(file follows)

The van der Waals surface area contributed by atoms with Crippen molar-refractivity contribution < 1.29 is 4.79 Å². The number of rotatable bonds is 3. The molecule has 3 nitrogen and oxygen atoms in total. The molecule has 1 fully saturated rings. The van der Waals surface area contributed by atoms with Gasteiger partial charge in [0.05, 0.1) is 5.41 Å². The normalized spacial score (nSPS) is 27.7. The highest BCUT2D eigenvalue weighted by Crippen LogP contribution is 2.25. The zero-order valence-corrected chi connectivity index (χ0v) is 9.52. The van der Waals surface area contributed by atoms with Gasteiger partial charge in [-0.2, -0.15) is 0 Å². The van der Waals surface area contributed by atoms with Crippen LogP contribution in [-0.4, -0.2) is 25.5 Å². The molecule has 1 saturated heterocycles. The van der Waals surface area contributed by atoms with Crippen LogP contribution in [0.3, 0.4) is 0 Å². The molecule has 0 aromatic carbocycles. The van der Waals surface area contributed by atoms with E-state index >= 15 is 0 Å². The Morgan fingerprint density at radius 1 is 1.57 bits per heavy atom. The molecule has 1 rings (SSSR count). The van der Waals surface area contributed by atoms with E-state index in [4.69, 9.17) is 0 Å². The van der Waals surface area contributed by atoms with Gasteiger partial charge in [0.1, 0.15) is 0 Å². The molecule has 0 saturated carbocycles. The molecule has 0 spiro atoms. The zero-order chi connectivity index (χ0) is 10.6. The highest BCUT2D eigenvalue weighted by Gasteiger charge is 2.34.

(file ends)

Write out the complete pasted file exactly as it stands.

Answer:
The van der Waals surface area contributed by atoms with Crippen molar-refractivity contribution < 1.29 is 4.79 Å². The number of rotatable bonds is 3. The molecule has 3 nitrogen and oxygen atoms in total. The molecule has 1 fully saturated rings. The van der Waals surface area contributed by atoms with Gasteiger partial charge in [0.05, 0.1) is 5.41 Å². The normalized spacial score (nSPS) is 27.7. The highest BCUT2D eigenvalue weighted by Crippen LogP contribution is 2.25. The zero-order valence-corrected chi connectivity index (χ0v) is 9.52. The van der Waals surface area contributed by atoms with Gasteiger partial charge in [-0.2, -0.15) is 0 Å². The van der Waals surface area contributed by atoms with Crippen LogP contribution in [-0.4, -0.2) is 25.5 Å². The molecule has 1 saturated heterocycles. The van der Waals surface area contributed by atoms with Crippen LogP contribution in [0.3, 0.4) is 0 Å². The molecule has 0 aromatic carbocycles. The van der Waals surface area contributed by atoms with E-state index >= 15 is 0 Å². The Morgan fingerprint density at radius 1 is 1.57 bits per heavy atom. The molecule has 1 rings (SSSR count). The van der Waals surface area contributed by atoms with E-state index in [4.69, 9.17) is 0 Å². The van der Waals surface area contributed by atoms with Gasteiger partial charge in [0.1, 0.15) is 0 Å². The molecule has 0 saturated carbocycles. The molecule has 0 spiro atoms. The zero-order chi connectivity index (χ0) is 10.6. The highest BCUT2D eigenvalue weighted by Gasteiger charge is 2.34.